How to Care for Your Crested Gecko
Crested geckos (Correlophus ciliatus) are small, 6-8” long arboreal lizards native to the tropical forests of New Caledonia, particularly the islands of Grande Terre and the Isle of Pines.
In the wild they are generally tan to light brown in color, with a large triangular head, large feet, sticky toe pads, a prehensile tail, and a fringe that runs from their eyes down their back, giving them the appearance of having eyelashes. They do not have eyelids. In captivity, crested geckos have been bred to be available in a wide variety of patterns.
Crested geckos are one of the most popular pet lizards in the US, due to their small size, hardiness, ease of breeding, ease of care, and tolerance for human interaction. This also makes them good pet reptiles for first-timers. With good care, they can live 15-20 years.
How much space do crested geckos need?
Crested geckos are not very active compared to other arboreal lizards, but they still need an enclosure that is large enough to allow them to thermoregulate and exercise other natural behaviors. A single crested gecko should be housed in absolutely no smaller than an 18” x 18” x 24” terrarium, although larger is always better, and will be happily used!
Cohabitation (keeping multiple crested geckos in one enclosure) is not recommended, and may result in fighting if attempted. This is especially the case for males that are housed together.
Do crested geckos need UVB?
They can survive without it, but it’s still recommended. UVB gives them all of the vitamin D that their bodies need, stimulates better appetite and activity, and generally allows them to be healthier than they would be without.
Crested geckos do best with low-strength UVB as part of their enclosure. The best UVB bulbs for crested geckos housed in an 18” x 18” x 24” terrarium are:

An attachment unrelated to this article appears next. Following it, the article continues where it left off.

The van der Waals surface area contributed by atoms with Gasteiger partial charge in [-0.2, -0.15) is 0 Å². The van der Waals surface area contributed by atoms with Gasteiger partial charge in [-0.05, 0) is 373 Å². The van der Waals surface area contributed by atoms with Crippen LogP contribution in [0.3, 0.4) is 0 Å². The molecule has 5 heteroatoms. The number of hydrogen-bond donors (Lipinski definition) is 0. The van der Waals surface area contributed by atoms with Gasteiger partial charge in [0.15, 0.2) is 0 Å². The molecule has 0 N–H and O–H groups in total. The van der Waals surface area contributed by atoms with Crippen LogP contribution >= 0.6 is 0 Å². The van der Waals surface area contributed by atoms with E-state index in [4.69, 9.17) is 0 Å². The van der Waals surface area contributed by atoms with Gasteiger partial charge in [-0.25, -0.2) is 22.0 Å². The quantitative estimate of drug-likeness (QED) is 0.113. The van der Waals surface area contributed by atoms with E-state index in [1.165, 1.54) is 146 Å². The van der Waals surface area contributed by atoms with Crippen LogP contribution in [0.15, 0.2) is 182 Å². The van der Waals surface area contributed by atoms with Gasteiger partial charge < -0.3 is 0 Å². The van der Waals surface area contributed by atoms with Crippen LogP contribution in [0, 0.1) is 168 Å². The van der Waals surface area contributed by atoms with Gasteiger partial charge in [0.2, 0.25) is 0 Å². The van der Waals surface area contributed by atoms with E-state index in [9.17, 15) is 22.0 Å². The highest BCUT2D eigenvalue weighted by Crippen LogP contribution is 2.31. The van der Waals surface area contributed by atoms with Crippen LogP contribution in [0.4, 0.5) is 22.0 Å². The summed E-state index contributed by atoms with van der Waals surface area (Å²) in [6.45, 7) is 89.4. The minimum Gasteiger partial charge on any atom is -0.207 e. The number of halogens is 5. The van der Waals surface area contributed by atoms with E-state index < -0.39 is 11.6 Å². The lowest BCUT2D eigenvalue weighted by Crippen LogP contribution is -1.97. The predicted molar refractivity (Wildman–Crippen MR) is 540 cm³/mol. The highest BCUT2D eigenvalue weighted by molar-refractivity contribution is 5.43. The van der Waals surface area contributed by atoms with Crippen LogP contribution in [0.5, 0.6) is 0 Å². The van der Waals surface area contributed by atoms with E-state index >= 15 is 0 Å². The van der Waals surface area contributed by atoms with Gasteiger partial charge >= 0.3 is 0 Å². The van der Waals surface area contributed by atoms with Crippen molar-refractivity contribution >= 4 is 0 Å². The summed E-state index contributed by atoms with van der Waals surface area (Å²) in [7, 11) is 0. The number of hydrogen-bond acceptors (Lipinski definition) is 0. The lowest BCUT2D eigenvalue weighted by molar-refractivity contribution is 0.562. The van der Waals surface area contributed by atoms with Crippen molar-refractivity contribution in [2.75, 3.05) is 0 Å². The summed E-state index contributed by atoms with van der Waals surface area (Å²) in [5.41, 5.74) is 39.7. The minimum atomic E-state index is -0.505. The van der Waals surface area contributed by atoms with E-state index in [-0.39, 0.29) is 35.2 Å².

- Zoo Med T8 ReptiSun 5.0, 18”
- Zoo Med ReptiSun 5.0 Compact Fluorescent, 26w
- Arcadia ShadeDweller Kit, 12”
The UVB bulb should be housed in a reflective fixture and placed close to the heat lamp, about 6” above the basking branch. UVB is blocked by glass and plastic, so you can’t give your gecko UVB by placing its terrarium in front of an open window. Also make sure that the fixture your UVB bulb is in does not have a clear plastic bulb cover.
Crested geckos should receive 11 hours of light during winter and 13.5 hours of light during summer. This simulates natural seasonal changes in day length and encourages healthier hormonal rhythms.
What basking temperatures do crested geckos need?
Despite popular myth, crested geckos do benefit from having a basking area. After all, they’re still ectotherms, which means that they need a temperature gradient in their enclosure to help them regulate their metabolism and stay healthy.
Crested geckos should have a low basking temperature between 82-85°F, as measured by a digital probe thermometer with the probe placed on the basking surface. The cool zone in the lower regions of the enclosure should stay between 70-75°F. Heat lamps should be turned off at night. Nighttime temperatures can drop as low as 65°F.
Provide heat for your gecko by imitating the sun with a low-wattage heat lamp placed on one side of the enclosure. Do not use ceramic heat emitters (CHEs), red bulbs, or blue bulbs, as these are not as effective.
What humidity levels do crested geckos need?